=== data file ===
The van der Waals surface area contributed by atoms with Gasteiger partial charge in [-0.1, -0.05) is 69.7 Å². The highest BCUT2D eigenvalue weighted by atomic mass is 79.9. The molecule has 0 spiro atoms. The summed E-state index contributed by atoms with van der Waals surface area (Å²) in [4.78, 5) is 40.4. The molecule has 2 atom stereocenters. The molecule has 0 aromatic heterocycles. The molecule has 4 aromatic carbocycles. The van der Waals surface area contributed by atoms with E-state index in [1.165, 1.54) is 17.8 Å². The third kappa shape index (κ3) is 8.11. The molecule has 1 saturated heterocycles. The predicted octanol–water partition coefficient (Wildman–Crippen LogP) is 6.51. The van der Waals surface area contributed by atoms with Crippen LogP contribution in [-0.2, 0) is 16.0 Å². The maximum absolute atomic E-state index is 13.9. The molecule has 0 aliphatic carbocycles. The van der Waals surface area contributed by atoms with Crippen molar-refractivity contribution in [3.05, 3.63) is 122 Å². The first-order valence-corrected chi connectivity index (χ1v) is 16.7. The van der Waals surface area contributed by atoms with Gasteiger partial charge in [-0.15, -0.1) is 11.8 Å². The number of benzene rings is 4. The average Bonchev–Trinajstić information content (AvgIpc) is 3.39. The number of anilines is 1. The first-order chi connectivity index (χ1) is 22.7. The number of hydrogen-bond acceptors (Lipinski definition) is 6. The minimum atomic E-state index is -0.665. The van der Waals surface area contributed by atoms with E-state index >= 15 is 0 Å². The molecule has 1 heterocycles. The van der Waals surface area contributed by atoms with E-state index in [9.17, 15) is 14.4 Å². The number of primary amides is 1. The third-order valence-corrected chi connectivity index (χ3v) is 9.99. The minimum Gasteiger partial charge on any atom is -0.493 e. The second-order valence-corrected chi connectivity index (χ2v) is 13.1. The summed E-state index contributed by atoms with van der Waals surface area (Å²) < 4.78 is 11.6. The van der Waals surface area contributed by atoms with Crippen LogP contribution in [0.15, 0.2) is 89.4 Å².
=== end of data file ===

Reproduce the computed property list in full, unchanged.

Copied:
The van der Waals surface area contributed by atoms with Gasteiger partial charge in [-0.1, -0.05) is 69.7 Å². The highest BCUT2D eigenvalue weighted by atomic mass is 79.9. The molecule has 0 spiro atoms. The summed E-state index contributed by atoms with van der Waals surface area (Å²) in [4.78, 5) is 40.4. The molecule has 2 atom stereocenters. The molecule has 0 aromatic heterocycles. The molecule has 4 aromatic carbocycles. The van der Waals surface area contributed by atoms with E-state index in [1.165, 1.54) is 17.8 Å². The third kappa shape index (κ3) is 8.11. The molecule has 1 saturated heterocycles. The predicted octanol–water partition coefficient (Wildman–Crippen LogP) is 6.51. The van der Waals surface area contributed by atoms with Crippen LogP contribution in [-0.2, 0) is 16.0 Å². The maximum absolute atomic E-state index is 13.9. The molecule has 0 aliphatic carbocycles. The van der Waals surface area contributed by atoms with Crippen molar-refractivity contribution in [3.05, 3.63) is 122 Å². The first-order valence-corrected chi connectivity index (χ1v) is 16.7. The van der Waals surface area contributed by atoms with Gasteiger partial charge in [-0.15, -0.1) is 11.8 Å². The number of benzene rings is 4. The average Bonchev–Trinajstić information content (AvgIpc) is 3.39. The number of anilines is 1. The first-order chi connectivity index (χ1) is 22.7. The number of hydrogen-bond acceptors (Lipinski definition) is 6. The minimum atomic E-state index is -0.665. The van der Waals surface area contributed by atoms with E-state index >= 15 is 0 Å². The molecule has 1 heterocycles. The van der Waals surface area contributed by atoms with E-state index in [9.17, 15) is 14.4 Å². The number of primary amides is 1. The third-order valence-corrected chi connectivity index (χ3v) is 9.99. The minimum Gasteiger partial charge on any atom is -0.493 e. The second-order valence-corrected chi connectivity index (χ2v) is 13.1. The summed E-state index contributed by atoms with van der Waals surface area (Å²) < 4.78 is 11.6. The van der Waals surface area contributed by atoms with Crippen LogP contribution in [0.15, 0.2) is 89.4 Å².